Bioenergy from Palm Oil Mill Effluent (POME)
Palm oil mill effluent (POME) is a waste produced from oil palm processing. In Malaysia, more than 85% of palm oil mills have adopted ponding system for treating POME, while the rest have opted for open digesting tank. These methods are regarded as conventional POME treatment method, whereby longer retention time and large treatment areas are required. The effluent that comes out from palm oil mill is hazardous to the ecosystem due to its high-volume composition and nutrient. The discharge can lead to land and aquatic pollution if it is left untreated
POME contains high biological oxygen demand (BOD) and chemical oxygen demand (COD). Untreated pome release methane, which has 25 times greenhouse gases (GHG) potential more than carbon dioxide (CO2). However, trapped POME through anaerobic digestion produced biogas contained 40% to 70% methane.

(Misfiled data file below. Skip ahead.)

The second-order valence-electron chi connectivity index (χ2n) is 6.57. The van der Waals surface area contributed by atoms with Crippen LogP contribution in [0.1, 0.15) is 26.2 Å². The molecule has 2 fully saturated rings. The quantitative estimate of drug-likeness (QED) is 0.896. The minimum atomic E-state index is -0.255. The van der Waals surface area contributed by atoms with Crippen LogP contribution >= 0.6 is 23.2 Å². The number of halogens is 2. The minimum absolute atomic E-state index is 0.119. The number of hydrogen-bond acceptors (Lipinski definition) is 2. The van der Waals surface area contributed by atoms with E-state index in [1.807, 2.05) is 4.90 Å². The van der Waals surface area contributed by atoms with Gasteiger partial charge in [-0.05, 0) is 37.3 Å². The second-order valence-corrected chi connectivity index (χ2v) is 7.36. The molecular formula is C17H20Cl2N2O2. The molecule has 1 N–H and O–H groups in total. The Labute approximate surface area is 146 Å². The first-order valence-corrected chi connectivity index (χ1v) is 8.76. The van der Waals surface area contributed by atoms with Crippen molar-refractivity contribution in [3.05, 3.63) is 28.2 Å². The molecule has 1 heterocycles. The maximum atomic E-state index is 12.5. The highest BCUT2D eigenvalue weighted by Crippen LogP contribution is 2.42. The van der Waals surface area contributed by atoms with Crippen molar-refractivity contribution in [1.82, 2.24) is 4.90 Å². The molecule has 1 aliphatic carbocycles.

It was found that a palm oil mill in Malaysia is capable of producing 1000 – 4200 tons of bio-methane per year and capable of fuelling 1,309, 2,129 and 3,240 cars per year from small, medium and large size palm oil mill.
It also can become an energy source when its biogas byproduct is harnessed for electricity production. POME can be utilized not only as animal feedstocks or fertilizers, but also in electricity generation by convert them into bio-methane to biogas. Biogas power plants that use POME as energy feedstock may give economic benefits for palm oil producers, not only used in the internal process but also by selling the electrical potential to the electricity company. Malaysia Policy FiT is a scheme that lets to sell electricity to the grid company.